Taiko as self-expression

Experiencing discrimination as a child Feeling empowered by taiko Taiko as self-expression Sense of lineage between Sansei and Issei through Taiko Learning from and appreciating the Nisei experience Diverse membership in San Jose Taiko Bringing Japanese American taiko to Japan A “principally-based” taiko group in England creating a global taiko community

Transcripts available in the following languages:

January 1974 is when I decided to be a part of it (San Jose Taiko). And it was elation because this was the first time, from my whole Asian American awareness identity experience, that I’m getting involved in a different way. Self expression, creative mode—that was so uplifting because everything was, like I said, rhetoric and very serious and organizing. But to be able to find something that I can find creative expression was just so great. And to see the creativity of people coming together and going “Yeah! Yeah!”—the freedom—was something that I really enjoyed. I felt also that there was this sense of community, camaraderie. And again, I found within this group this very lateral way of connecting and interacting with each other. So this hierarchical power structure did not exist.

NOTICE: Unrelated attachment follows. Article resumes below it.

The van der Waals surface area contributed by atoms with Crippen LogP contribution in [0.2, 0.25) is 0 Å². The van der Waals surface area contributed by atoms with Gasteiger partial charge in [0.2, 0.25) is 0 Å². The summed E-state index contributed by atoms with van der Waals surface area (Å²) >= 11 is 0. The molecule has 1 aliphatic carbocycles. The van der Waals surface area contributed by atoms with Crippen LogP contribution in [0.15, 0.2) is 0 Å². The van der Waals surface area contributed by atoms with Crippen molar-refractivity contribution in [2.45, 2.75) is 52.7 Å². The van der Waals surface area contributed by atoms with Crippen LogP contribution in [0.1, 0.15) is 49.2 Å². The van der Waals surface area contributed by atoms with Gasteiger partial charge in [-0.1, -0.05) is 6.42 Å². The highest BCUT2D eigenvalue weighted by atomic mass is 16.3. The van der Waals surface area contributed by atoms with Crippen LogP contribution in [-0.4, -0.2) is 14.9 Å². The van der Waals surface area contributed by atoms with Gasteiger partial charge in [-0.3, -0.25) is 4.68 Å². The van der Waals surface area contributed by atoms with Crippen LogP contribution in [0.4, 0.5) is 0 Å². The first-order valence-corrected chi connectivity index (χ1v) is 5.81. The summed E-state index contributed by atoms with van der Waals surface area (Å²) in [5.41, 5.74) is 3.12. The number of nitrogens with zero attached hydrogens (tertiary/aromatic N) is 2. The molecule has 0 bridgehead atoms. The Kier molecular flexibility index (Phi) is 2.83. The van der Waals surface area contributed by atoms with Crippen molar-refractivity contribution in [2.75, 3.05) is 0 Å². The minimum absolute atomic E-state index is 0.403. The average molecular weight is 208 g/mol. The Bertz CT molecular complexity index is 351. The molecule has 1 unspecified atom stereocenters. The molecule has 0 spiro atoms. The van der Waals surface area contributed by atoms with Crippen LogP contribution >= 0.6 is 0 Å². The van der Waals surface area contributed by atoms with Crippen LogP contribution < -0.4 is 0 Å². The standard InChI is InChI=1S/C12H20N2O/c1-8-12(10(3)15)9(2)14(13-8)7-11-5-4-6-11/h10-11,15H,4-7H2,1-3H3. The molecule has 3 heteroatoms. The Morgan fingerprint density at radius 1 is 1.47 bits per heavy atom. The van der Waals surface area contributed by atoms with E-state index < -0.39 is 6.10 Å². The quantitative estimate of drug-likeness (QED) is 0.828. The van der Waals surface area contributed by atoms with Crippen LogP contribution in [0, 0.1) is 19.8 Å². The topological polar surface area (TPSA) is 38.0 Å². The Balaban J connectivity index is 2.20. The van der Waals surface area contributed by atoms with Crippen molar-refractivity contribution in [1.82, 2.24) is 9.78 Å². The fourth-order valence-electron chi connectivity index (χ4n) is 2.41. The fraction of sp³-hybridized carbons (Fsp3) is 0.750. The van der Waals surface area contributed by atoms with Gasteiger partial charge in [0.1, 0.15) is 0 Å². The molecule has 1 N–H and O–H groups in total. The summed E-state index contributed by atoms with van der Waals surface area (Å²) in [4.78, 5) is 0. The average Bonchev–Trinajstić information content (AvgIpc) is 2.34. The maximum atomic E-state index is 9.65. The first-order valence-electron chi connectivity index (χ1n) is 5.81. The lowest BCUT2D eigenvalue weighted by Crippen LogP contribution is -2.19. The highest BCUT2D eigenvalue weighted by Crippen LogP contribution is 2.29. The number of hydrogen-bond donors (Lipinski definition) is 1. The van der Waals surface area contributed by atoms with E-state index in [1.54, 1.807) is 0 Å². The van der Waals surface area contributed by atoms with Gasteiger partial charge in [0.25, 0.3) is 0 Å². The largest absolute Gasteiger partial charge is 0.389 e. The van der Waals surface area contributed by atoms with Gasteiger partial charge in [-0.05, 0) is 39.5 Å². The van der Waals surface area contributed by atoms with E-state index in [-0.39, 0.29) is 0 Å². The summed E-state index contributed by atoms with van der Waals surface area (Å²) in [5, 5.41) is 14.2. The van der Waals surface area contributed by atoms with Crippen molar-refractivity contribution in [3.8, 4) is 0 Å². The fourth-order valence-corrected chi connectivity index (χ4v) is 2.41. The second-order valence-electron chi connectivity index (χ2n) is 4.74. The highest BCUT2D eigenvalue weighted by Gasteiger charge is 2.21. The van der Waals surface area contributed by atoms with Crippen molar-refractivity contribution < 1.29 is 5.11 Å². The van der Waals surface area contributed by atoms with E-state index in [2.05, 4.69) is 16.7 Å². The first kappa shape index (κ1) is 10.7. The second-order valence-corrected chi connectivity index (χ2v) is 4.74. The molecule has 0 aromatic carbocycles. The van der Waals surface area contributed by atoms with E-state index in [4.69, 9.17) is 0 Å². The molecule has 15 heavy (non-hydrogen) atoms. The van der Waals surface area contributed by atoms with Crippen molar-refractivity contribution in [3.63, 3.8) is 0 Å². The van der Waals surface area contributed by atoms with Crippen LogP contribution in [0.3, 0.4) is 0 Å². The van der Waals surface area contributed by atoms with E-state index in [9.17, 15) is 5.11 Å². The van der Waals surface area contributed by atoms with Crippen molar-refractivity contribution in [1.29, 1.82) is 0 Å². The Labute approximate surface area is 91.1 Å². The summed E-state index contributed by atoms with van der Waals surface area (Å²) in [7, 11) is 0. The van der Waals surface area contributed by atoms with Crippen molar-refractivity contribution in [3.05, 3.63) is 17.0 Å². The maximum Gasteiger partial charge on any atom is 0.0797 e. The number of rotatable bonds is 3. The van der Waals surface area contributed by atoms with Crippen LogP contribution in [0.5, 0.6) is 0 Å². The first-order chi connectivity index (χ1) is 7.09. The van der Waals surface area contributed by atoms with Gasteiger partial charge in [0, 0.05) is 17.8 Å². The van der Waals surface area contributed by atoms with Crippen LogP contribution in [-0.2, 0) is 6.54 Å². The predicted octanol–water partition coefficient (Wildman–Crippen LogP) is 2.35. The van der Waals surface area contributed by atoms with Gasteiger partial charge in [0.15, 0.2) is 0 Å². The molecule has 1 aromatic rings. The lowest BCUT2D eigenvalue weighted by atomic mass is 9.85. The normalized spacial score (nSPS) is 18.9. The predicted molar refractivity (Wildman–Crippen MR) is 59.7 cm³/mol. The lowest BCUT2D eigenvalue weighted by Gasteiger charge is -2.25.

Date: January 26, 2005
Location: California, US
Interviewer: Art Hansen, Sojin Kim
Contributed by: Watase Media Arts Center, Japanese American National Museum

arts community music san jose taiko taiko

Get updates

Sign up for email updates

Journal feed
Events feed
Comments feed

Support this project

Discover Nikkei

Discover Nikkei is a place to connect with others and share the Nikkei experience. To continue to sustain and grow this project, we need your help!

Ways to help >>

A project of the Japanese American National Museum

The Nippon Foundation